curved forceps. Touch the
soldering tip to the pad and
component. If it sticks, you are
home free. If not, add a small
amount of solder to the pad
and try again. Once tacked, use
sparse amounts of solder that
touch both the pad and the
component’s connector. If you
put too much solder, you’ll
create a solder bridge! Just take
the clean end of a piece of
solder wick and touch it to the
part. Ta-Da ... it’s cured!
Some quick rules of thumb:
605s are very difficult to hand
solder; 805s are fairly easy to
hand solder; and 1206s are a
piece of cake.
THE “DAUNTING” CHIP
Actually, chips are really easy. Place tacky flux on
each pad and place the chip onto the pads. Make sure pin
1 is in its correct position! Remember: Rotate the board,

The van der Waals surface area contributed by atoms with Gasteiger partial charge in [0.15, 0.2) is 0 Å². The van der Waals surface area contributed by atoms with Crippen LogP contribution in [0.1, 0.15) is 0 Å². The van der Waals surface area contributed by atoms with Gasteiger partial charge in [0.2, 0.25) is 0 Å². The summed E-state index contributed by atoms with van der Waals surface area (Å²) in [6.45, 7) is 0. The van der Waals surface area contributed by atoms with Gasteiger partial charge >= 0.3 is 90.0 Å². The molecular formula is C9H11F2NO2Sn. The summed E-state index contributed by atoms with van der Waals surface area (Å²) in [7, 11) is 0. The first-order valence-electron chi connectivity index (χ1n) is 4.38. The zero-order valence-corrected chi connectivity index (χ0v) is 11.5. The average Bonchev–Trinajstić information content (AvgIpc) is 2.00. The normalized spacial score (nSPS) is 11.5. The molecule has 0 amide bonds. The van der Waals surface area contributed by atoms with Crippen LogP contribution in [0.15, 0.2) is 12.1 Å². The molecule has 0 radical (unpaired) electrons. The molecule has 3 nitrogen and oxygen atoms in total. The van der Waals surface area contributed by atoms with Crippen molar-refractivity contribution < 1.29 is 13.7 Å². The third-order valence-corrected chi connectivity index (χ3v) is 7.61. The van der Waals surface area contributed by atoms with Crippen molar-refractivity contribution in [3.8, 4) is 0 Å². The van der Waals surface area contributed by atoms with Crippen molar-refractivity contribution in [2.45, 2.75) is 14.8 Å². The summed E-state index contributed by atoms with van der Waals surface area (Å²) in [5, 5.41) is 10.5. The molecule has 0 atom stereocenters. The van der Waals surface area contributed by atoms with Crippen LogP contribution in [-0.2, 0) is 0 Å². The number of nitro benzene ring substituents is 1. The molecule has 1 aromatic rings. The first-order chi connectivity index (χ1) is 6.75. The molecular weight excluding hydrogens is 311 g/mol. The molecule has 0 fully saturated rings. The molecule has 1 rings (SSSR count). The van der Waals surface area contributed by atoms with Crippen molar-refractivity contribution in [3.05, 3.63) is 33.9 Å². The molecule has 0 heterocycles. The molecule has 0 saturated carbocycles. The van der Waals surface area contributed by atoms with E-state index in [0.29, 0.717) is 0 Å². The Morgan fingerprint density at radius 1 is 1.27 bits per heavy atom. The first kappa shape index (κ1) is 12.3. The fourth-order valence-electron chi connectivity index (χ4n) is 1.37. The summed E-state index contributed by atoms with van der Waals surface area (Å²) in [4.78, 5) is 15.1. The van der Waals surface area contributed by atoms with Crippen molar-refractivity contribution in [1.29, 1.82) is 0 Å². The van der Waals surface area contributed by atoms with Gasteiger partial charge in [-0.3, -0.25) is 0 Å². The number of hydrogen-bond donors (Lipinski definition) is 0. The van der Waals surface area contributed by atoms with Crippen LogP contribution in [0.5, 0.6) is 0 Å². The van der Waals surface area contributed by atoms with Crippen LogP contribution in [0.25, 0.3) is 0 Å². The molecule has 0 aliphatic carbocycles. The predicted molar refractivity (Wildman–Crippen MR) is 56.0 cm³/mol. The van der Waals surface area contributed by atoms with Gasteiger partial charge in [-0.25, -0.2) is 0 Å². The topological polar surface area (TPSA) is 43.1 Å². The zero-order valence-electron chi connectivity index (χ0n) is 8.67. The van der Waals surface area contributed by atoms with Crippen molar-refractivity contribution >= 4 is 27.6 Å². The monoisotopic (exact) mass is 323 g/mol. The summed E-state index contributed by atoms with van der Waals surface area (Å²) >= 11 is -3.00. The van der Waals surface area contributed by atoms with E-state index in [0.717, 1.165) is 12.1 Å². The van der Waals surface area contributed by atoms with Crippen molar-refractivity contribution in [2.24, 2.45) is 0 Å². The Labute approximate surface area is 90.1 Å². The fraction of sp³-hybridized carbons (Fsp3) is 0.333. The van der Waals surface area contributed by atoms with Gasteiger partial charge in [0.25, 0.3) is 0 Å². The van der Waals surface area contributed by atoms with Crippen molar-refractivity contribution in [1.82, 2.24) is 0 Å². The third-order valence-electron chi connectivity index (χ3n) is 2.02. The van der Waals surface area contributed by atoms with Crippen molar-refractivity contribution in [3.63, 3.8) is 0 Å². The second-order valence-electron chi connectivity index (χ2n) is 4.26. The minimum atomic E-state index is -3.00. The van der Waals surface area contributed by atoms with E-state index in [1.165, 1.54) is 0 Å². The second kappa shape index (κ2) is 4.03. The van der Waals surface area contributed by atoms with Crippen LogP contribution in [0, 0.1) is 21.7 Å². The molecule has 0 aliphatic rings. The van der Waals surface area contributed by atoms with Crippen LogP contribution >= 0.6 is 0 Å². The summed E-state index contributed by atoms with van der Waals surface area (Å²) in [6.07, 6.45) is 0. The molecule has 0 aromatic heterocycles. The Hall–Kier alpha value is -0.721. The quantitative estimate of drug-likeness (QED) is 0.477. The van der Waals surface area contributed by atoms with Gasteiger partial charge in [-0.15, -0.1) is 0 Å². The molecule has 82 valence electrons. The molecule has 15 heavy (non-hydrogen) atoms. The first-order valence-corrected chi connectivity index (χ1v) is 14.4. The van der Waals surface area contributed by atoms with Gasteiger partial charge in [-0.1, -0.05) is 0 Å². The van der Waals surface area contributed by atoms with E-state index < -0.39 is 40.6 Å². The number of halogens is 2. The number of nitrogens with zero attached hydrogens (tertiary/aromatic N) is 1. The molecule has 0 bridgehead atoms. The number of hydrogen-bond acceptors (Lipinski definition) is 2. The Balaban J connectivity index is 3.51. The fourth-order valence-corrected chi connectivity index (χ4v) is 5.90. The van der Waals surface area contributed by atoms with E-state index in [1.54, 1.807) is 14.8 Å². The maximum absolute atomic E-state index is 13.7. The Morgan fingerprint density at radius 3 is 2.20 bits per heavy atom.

not the components.
Tack pin 1 and the pin in the upper right-hand corner.
Solder the rest of the pins. Some people flood all the pins
by dragging the solder across them, then remove the
solder bridges using solder wick. This is up to you, of
course, but if you’re a novice, I would practice soldering
each pin individually.
Now that I’ve made you an
expert in hand soldering
surface-mounts, let’s complete
To keep track of all the
colored LEDs, I would mount all
the greens at the same time,
following with the other colors.
Dump all the greens into a
canister (or receptacle of your
Solder all the green LEDs,
then the red, yellow, and blue
ones to the top of the board.
Remember the cathode goes to
the color marking. Only LEDs will be on top of the board.
Note: For comparison of sizes, I soldered a 1206 LED for
the top and two 605s on the vertical LEDs just to show
you can actually hand solder 605s. The rest are 805s
The reason we did the top first is that it makes a flat
surface when turned over.
So, turn the board over and place the top of it to the
double-sided tape. Solder the two transistors, U2 and U3.
Solder the two 10K (R1-R2) resistors just above the
40 December 2014
■ FIGURE 3.
■ FIGURE 5.
■ FIGURE 4.